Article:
The swim platform is also quite useable, for fishing, loading a dinghy or lounging on between swims. The boarding ladder is mounted amidships, there’s a pull-out hot and cold freshwater shower to one side and shorepower cable storage on the other. A stainless-steel rack keeps the fabric-covered, Nimbus-branded fenders out of the way, but still close to hand.
Inside the saloon, Nimbus has made the most of the space available, especially considering that this is a walkaround design and the cabin is narrower than it might be. On the starboard side aft of the helm is a well-appointed galley, with mahogany-trimmed cabinets and drawers.
The fridge is under the helm seat, there’s an optional freezer drawer under the dinette seat, an under-bench gas oven and a ceramic-topped three-burner gas cook-top – no naked flames. Gas bottles are stowed in a dedicated gas locker under one of the cockpit seats and, of course, the Nimbus has New Zealand gas and electrical certificates.
Along the port side of the saloon, the dinette’s fore and aft seats, upholstered in Scandinavian blue fabric, address a polished mahogany saloon table with a folding leaf to make through-cabin and seating access easier. The front seat is reversible – when the boat’s underway two people can sit facing forward, bracing themselves against the leather-clad grabrail on the bulkhead.
Dropping the saloon table and adding an infill squab provides another double berth, giving sleeping accommodation for up to six adults – not bad for a 10m boat.
A large chart locker under the windscreen on the port side contained a Nimbus tool kit with tools to fit every nut and bolt aboard the vessel. A Fusion Bluetooth and wireless stereo head unit is set into the bulkhead alongside a 12V/USB outlet and auxiliary input and there’s another 12V/USB outlet in the master cabin.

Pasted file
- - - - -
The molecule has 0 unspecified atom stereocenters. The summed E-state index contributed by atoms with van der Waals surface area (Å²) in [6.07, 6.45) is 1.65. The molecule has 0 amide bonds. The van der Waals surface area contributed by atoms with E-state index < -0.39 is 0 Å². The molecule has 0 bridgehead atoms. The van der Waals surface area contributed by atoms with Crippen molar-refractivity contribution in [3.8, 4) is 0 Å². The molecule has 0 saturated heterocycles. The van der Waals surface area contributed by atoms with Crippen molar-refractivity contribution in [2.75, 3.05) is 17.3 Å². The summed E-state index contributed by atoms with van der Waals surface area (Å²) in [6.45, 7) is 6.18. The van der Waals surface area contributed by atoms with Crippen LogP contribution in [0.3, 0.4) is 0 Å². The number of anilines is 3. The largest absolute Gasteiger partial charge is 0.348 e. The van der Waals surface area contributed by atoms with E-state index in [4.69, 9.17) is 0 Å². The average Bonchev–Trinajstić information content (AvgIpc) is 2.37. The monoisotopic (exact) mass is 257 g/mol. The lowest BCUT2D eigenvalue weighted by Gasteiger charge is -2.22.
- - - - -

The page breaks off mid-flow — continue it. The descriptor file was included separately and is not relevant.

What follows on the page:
Although the saloon isn’t especially large, it feels spacious thanks to full-height glass sliding doors aft, big windows and especially the glass roof panels. Occupying virtually the whole roof, they are furnished with spring-loaded roller screens set into the vinyl headlining. The forward panels slide back manually to open the roof to the sky.
Along with the roof panels and skylights, all the vessel’s windows have screens to block the sun or black out the cabin at night while the helm side door, sliding passenger side window and opening roof panels ensure good saloon ventilation. Diesel heating keeps the cabin toasty in winter and includes a windscreen demister to complement twin wipers and freshwater washers fed by the main water tank. Lighting throughout the vessel is LED and the combination of mahogany trim, textured moulded surfaces and bold fabric upholstery give the interior modern, stylish but distinctly nautical feel.
Below decks Nimbus has managed two generous cabins, plus a good-sized bathroom. The bathroom includes a separate shower with a clear curved acrylic sliding door, a vanity and toilet. The forward cabin is available two configurations: a queen berth set across the beam or a large v-berth with infill as fitted to the review vessel. The second cabin extends under the saloon sole, so headroom is tight, but the berth easily accommodates two, and like in the forward cabin, there is generous storage.